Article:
In some ways, the attack on the U.S. Capitol was the culmination of this violent and conspiratorial movement of pro-Trump communities. Yet because the attack was so catastrophically effective, it also represents the birth of the post-Trump extremist movement. As casual Trump supporters peel away from the network in the weeks to come, they will be replaced by a new cadre who are less politically engaged but far more likely to undertake acts of violence. So it has been with the evolution of extremist movements around the world; so it will now be in the United States.
Two factors will make this post-Trump extremist movement uniquely dangerous. The first is the transition to anti-state violence. Participants in the January 6 attack routinely assaulted U.S. Capitol Police (often, ironically, while carrying pro-police paraphernalia). Following the killing of one female participant by law enforcement, online supporters of the attack darkly speculated that the police had been infiltrated by antifa “terrorists.” The woman was quickly recast as a martyr, one whose death might be the spark of a bloody revolution.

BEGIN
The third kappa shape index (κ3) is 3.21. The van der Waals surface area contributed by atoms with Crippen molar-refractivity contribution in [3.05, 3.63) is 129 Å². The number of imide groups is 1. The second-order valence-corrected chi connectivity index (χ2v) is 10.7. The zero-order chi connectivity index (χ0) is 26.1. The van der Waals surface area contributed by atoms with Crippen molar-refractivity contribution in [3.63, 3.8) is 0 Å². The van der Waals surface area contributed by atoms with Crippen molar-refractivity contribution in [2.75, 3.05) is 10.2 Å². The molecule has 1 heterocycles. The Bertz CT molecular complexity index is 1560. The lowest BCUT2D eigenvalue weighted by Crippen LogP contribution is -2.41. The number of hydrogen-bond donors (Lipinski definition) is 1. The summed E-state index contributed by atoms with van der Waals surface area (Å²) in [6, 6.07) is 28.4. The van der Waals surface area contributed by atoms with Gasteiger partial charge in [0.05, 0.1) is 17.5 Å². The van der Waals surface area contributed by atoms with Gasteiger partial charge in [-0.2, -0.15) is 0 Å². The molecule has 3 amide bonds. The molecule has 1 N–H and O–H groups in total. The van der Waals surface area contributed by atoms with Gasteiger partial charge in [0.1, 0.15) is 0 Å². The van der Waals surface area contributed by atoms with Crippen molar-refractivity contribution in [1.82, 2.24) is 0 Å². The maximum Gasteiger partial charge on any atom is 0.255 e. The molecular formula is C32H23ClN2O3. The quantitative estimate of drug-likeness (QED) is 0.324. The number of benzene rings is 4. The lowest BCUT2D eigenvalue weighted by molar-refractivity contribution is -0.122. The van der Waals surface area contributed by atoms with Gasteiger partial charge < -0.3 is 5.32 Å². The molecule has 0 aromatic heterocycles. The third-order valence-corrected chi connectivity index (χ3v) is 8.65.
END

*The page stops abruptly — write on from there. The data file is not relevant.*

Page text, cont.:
Previous far-right, anti-state movements have struggled to gain traction under the Trump presidency. The most successful of these — the so-called “Boogaloo” movement — hid its overt anti-state violence under layers of subtext and irony. When Boogaloo supporters did engage in acts of anti-state terrorism, as with the murder of two California security officers in June 2020, they sapped the movement of popular support. Under a Biden administration, however, this cognitive dissonance will no longer be an issue. If state authorities are seen to be corrupt and working at the behest of a Democratic administration, they will be targets.